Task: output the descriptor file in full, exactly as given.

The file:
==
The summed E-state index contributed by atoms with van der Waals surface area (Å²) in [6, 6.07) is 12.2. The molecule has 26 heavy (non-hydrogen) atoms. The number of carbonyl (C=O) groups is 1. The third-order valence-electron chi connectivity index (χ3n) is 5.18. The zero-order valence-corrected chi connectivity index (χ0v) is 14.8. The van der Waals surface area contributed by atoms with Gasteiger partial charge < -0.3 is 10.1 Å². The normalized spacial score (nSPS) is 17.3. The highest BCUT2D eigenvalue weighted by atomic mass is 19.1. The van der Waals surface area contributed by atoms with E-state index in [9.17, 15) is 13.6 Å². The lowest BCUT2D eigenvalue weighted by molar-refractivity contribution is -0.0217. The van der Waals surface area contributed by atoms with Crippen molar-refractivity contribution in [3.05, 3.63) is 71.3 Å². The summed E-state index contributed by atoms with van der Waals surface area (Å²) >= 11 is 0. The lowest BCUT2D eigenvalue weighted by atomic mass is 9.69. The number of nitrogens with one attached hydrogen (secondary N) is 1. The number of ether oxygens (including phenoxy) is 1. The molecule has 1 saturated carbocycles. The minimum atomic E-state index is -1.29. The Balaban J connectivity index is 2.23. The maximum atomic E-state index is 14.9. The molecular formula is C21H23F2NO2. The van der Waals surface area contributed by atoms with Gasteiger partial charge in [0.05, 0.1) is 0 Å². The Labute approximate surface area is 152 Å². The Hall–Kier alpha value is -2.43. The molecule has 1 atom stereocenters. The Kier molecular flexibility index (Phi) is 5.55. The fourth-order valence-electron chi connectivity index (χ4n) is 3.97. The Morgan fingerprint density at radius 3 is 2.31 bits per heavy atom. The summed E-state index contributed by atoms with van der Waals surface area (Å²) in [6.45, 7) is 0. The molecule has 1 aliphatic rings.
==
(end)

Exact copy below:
The summed E-state index contributed by atoms with van der Waals surface area (Å²) in [6, 6.07) is 12.2. The molecule has 26 heavy (non-hydrogen) atoms. The number of carbonyl (C=O) groups is 1. The third-order valence-electron chi connectivity index (χ3n) is 5.18. The zero-order valence-corrected chi connectivity index (χ0v) is 14.8. The van der Waals surface area contributed by atoms with Gasteiger partial charge < -0.3 is 10.1 Å². The normalized spacial score (nSPS) is 17.3. The highest BCUT2D eigenvalue weighted by atomic mass is 19.1. The van der Waals surface area contributed by atoms with E-state index in [9.17, 15) is 13.6 Å². The lowest BCUT2D eigenvalue weighted by molar-refractivity contribution is -0.0217. The van der Waals surface area contributed by atoms with Crippen molar-refractivity contribution in [3.05, 3.63) is 71.3 Å². The summed E-state index contributed by atoms with van der Waals surface area (Å²) >= 11 is 0. The lowest BCUT2D eigenvalue weighted by atomic mass is 9.69. The number of nitrogens with one attached hydrogen (secondary N) is 1. The number of ether oxygens (including phenoxy) is 1. The molecule has 1 saturated carbocycles. The minimum atomic E-state index is -1.29. The Balaban J connectivity index is 2.23. The maximum atomic E-state index is 14.9. The molecular formula is C21H23F2NO2. The van der Waals surface area contributed by atoms with Gasteiger partial charge in [0.05, 0.1) is 0 Å². The Labute approximate surface area is 152 Å². The Hall–Kier alpha value is -2.43. The molecule has 1 atom stereocenters. The Kier molecular flexibility index (Phi) is 5.55. The fourth-order valence-electron chi connectivity index (χ4n) is 3.97. The Morgan fingerprint density at radius 3 is 2.31 bits per heavy atom. The summed E-state index contributed by atoms with van der Waals surface area (Å²) in [6.45, 7) is 0. The molecule has 1 aliphatic rings.